A maiden exactly six months ago on Cup day, the Ballarat-trained entire has won six of his past nine races, his most recent in the group 3 Bart Cummings Stakes which earned him a ticket into the $7.75 million Melbourne Cup.
Co-trainer Eustace said the horse is unrecognisable from the one who joined his stable last summer.
“We got him as a quiet and nervous and timid animal and the first few months were getting him to build his confidence, and credit to the team for doing that,” Eustace said.
“He spent a month at the pre-training farm at Pakenham and they got his confidence up, just doing some dressage and building some condition up.
“He was really worrying the condition off himself, there wasn’t much to work with, but gradually he’s got a bit stronger as he’s got a bit braver throughout life. He’s a confident colt going into the Cup with career-best form.”
Despite the underlying talent in the horse, there was no need for the Maher-Eustace stable to rush Persan to the top level.
Gradually he picked off handicap races, first at Bendigo in May, then three in a row over winter at Flemington and another at Caulfield, before saluting in the Bart Cummings.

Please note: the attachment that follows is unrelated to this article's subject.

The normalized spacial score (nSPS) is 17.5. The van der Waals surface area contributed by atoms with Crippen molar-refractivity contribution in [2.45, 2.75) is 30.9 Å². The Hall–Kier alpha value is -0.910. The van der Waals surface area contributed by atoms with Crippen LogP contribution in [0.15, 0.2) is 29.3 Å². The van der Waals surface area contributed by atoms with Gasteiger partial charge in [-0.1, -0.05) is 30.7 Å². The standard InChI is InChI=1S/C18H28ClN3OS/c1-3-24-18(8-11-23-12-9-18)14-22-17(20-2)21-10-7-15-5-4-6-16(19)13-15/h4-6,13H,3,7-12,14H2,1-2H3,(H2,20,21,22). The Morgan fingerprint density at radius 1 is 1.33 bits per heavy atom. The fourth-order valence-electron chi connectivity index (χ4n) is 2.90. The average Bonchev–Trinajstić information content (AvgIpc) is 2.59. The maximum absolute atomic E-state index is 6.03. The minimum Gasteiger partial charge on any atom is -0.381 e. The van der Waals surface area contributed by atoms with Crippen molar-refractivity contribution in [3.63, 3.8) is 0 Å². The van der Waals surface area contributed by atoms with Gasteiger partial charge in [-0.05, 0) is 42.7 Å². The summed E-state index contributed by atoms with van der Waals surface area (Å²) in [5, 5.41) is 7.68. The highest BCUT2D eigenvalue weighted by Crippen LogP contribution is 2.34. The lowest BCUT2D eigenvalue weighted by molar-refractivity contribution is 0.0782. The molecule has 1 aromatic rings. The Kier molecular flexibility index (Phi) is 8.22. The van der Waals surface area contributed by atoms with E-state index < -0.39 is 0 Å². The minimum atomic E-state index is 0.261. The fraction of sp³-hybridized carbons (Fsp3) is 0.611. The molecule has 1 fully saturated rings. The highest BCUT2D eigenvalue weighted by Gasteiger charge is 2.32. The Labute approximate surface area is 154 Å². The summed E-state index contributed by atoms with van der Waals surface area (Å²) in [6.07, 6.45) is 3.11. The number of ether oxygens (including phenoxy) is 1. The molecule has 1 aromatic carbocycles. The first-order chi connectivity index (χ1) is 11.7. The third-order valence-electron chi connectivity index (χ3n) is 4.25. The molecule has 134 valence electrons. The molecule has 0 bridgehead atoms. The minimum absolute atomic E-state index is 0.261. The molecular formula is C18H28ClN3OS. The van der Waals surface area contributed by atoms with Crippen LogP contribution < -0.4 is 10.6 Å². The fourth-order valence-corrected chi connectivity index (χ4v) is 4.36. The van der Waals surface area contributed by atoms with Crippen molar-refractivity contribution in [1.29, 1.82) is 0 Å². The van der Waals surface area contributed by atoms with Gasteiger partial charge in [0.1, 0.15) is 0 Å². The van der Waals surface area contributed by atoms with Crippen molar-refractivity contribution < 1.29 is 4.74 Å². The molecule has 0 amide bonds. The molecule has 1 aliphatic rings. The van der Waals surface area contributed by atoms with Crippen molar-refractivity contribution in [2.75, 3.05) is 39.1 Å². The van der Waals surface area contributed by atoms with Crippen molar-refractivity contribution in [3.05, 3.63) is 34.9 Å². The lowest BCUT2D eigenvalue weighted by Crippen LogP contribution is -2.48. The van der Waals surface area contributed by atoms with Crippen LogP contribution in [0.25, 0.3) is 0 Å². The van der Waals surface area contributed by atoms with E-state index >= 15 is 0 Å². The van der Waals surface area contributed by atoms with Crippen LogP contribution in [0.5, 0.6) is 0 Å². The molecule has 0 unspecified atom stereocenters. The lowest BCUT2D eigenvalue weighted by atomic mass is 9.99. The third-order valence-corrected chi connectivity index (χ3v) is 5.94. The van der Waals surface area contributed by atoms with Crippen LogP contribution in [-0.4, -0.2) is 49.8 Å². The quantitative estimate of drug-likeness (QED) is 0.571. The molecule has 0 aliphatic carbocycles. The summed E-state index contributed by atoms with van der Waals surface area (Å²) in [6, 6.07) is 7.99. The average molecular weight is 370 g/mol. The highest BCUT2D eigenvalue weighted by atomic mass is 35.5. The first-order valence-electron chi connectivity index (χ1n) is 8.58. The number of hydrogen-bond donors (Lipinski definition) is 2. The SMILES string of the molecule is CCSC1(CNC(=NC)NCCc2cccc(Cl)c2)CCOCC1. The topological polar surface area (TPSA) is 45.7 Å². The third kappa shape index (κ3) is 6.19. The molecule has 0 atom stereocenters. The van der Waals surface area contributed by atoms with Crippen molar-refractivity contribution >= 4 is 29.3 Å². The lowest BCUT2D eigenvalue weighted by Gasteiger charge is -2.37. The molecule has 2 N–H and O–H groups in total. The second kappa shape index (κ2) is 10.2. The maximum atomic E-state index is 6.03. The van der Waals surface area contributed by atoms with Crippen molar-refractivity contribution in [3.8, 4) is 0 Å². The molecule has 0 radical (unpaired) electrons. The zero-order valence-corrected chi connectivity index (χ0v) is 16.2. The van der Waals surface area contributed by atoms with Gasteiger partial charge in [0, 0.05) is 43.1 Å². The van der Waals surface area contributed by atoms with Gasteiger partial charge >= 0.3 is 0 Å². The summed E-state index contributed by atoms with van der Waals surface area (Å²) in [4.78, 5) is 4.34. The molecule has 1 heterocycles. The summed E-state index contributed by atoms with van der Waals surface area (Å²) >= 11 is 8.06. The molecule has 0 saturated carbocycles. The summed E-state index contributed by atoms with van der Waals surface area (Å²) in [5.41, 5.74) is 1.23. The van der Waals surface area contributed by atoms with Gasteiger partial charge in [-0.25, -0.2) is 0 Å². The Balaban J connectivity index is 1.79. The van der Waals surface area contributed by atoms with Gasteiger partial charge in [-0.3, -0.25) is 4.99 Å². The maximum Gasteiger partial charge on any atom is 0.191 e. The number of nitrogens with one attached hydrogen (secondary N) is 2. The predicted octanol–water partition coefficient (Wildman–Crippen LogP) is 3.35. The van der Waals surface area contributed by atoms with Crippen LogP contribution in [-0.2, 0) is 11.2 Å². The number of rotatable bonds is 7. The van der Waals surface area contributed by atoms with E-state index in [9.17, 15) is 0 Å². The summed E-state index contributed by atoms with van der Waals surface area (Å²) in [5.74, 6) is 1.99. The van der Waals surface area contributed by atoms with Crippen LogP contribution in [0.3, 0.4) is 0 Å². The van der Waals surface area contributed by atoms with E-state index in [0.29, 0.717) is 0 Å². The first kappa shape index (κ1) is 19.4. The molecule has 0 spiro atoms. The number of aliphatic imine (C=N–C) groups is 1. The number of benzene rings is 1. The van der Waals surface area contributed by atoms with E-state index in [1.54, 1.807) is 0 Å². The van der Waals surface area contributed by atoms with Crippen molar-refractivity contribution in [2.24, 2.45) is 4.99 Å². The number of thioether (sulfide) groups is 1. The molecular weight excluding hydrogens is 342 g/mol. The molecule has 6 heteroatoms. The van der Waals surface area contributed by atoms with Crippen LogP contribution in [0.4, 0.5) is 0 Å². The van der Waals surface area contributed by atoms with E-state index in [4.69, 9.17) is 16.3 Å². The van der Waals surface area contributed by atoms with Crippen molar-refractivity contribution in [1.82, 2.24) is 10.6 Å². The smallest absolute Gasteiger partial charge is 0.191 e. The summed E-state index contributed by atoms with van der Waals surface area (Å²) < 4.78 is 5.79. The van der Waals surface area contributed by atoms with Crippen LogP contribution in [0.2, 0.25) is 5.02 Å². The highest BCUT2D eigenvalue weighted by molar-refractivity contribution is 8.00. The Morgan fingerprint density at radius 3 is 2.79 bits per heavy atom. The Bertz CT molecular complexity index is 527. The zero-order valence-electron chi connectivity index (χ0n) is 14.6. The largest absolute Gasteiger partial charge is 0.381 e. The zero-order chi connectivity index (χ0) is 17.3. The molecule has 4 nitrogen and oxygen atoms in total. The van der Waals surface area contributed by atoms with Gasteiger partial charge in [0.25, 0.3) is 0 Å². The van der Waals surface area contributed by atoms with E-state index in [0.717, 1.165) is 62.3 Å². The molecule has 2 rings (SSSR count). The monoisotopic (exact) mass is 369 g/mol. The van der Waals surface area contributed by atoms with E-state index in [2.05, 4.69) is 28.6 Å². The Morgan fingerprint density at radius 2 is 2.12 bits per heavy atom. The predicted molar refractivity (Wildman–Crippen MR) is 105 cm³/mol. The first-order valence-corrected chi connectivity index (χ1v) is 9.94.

It’s the sort of preparation that Cummings himself might have given the horse, who has raced in 2km worth of races since April. If one horse has proven he’s fit enough for the 3200-metre contest, it’s Persan.
“There was no need to jump up a grade unnecessarily, I don’t think that would have done his own confidence any good so we were just keen to keep him at the right level,” Eustace said.
“I should probably think COVID is the reason he didn’t end up going to Queensland for a Queensland Derby and maybe we could thank COVID tomorrow if he won the race, I don’t know.
“He was forced to stay in Victoria and so were we and it’s done him the world of good.
“He certainly likes routine and Dec [Maher] and Nikki [White] who rides him every day have got him in a wonderful routine at Ballarat and you wouldn’t want to change that just at this stage anyway.”
A confident horse in form is a dangerous combination and Eustace is optimistic a Cup win could cap off a fairytale turnaround.
“The change in him, really mentally far more than physically, is quite remarkable,” he said.
“He would get very worked up, very warm in all his work to begin with. This time around he’s had 10 and his first couple in particular he really struggled with the whole occasion but as he’s worked out, it’s an enjoyable process and he’s a very sound horse.
“No doubt horses build confidence as they win races and we’ve seen that grow throughout the last six months.
“He’s done a great job and so have the team in getting him going and racing in such good form. I’m very proud of that and hopefully he can run a nice race.”
Damien Ractliffe is the Chief Racing Reporter for The Age.